Hybridomas are laboratory-created cells made by fusing two type of cells, usually an antibody-producing B-cell and a cancer cell. They are used in research or therapeutics to produce a specific single type of antibody known as a monoclonal antibody. Monoclonal antibodies are becoming increasingly important in the development of targeted therapies for a wide range of illnesses. They are also used to detect and quantify proteins, and in diagnostic tests. Examples of hybridomas include the production of the humanized monoclonal antibody trastuzumab (Herceptin), used in the treatment of breast cancer. Hybridomas are a valuable tool in the fight against various diseases, and offer a means to improve the accuracy and efficiency of diagnostic tests.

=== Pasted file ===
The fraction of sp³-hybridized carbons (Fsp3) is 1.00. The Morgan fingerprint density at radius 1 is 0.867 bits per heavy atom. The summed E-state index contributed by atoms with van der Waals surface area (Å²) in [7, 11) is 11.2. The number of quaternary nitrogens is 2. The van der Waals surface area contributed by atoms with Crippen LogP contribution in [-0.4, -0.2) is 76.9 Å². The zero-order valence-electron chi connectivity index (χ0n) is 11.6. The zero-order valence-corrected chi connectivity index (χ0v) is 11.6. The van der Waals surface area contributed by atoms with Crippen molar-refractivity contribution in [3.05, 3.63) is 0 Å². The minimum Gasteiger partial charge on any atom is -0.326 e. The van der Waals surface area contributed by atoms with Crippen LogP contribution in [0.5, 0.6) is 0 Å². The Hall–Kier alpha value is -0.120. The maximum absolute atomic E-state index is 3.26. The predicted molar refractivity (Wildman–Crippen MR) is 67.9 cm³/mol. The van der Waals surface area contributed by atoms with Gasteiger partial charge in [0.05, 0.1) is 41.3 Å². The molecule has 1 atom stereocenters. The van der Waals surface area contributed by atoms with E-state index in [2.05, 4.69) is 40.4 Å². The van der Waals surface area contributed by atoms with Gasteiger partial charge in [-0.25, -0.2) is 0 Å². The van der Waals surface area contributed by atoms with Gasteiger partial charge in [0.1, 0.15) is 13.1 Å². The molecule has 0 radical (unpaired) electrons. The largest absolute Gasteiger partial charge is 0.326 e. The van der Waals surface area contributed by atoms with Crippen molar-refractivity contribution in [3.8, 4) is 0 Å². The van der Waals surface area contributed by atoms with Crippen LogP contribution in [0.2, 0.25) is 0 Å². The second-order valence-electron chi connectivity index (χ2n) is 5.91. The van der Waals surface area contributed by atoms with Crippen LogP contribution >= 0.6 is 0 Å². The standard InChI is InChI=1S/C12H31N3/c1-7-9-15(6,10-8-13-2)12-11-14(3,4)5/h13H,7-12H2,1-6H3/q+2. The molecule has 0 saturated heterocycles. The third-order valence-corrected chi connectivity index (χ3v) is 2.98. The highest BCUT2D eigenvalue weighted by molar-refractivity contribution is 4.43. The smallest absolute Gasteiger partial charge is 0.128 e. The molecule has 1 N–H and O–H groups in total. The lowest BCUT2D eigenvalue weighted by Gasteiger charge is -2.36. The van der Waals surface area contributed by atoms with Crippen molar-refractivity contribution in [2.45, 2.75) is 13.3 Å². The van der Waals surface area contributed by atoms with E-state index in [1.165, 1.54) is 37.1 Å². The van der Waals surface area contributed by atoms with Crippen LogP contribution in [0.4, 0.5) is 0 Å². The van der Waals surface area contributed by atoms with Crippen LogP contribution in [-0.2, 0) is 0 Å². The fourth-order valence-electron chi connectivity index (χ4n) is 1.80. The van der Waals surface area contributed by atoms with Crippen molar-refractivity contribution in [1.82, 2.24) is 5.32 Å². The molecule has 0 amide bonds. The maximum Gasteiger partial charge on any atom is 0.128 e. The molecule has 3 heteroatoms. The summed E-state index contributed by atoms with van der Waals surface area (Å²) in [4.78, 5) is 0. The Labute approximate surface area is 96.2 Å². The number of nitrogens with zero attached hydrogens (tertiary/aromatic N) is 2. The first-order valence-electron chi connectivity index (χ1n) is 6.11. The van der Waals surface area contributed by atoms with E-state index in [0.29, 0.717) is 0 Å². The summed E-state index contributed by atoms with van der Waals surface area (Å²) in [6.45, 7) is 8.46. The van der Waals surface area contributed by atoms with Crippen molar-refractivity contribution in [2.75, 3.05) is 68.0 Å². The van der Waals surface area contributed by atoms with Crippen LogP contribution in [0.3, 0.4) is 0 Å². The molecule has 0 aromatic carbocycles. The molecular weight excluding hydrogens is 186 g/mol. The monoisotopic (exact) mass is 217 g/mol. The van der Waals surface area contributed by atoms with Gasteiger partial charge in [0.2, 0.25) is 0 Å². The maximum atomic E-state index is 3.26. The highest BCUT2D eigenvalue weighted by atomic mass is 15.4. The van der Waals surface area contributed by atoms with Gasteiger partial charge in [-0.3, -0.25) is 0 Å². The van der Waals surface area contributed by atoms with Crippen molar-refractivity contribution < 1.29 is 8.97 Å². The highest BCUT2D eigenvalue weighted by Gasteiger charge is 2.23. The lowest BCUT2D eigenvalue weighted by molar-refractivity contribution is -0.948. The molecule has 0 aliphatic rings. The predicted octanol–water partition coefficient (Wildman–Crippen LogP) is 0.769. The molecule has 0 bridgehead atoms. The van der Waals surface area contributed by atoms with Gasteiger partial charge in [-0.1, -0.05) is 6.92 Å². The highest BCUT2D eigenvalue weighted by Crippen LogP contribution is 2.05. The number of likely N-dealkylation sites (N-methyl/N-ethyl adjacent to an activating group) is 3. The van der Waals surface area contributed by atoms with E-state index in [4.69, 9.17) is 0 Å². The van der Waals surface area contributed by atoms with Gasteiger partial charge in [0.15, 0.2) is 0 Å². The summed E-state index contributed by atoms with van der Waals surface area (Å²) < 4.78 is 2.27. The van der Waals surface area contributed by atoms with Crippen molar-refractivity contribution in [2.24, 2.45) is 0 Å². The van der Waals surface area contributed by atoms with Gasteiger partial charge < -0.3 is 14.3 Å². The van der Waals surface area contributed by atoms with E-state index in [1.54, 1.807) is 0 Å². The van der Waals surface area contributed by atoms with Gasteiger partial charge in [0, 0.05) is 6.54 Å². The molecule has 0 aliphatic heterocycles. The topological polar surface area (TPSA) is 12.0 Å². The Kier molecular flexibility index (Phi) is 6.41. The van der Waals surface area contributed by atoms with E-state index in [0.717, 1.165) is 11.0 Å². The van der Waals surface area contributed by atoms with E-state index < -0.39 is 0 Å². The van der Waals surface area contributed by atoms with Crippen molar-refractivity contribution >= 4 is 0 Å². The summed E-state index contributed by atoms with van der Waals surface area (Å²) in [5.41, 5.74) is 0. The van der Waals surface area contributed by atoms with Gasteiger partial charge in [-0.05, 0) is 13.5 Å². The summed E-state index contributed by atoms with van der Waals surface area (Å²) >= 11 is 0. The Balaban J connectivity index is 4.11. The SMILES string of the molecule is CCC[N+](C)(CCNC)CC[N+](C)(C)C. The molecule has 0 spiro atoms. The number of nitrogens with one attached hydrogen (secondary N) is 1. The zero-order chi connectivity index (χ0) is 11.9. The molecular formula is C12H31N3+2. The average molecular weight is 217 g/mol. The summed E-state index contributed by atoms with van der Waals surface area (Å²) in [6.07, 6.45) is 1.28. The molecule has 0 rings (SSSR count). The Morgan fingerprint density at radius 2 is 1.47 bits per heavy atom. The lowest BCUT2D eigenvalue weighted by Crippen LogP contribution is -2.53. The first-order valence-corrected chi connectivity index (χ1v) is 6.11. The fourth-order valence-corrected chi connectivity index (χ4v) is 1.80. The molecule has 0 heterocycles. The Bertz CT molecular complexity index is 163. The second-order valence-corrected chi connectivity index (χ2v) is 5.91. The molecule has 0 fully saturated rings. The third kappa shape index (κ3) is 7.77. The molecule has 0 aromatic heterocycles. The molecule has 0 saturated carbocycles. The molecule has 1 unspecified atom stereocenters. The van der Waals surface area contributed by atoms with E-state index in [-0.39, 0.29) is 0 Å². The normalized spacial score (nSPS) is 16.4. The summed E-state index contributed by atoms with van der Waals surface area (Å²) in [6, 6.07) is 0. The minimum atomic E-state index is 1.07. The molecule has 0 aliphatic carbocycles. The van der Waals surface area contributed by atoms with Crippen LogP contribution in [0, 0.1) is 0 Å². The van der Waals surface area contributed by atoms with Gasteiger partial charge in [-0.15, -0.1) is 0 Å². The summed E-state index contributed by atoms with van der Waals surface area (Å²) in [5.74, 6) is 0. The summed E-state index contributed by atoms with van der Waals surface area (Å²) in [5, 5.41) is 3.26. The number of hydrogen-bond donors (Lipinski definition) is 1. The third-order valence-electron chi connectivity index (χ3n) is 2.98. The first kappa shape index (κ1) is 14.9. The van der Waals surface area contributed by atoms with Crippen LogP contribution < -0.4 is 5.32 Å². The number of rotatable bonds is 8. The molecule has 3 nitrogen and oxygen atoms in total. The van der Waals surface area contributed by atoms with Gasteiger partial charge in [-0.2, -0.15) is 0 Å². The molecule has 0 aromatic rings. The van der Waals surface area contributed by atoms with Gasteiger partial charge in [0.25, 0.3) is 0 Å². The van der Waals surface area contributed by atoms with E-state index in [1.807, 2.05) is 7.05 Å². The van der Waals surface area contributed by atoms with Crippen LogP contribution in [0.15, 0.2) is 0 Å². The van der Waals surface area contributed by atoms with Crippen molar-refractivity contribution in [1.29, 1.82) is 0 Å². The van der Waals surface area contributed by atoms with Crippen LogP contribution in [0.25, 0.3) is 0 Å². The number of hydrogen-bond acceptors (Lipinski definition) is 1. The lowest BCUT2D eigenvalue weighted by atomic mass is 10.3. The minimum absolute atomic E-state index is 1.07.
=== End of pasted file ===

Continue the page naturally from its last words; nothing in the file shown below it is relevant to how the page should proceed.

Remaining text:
From: International Journal of Cell

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Editor: Zhong Ye, Clinical Research Specialist, Thomas Jefferson University
Publication Type: Open Access Journal
Description: International Journal of Cell is a multidisciplinary journal that covers wide scope in the area of life sciences. It provides a platform to research investigators, scholars, medical practitioners for sharing their contributions on the recent advances and techniques related to cell and its development.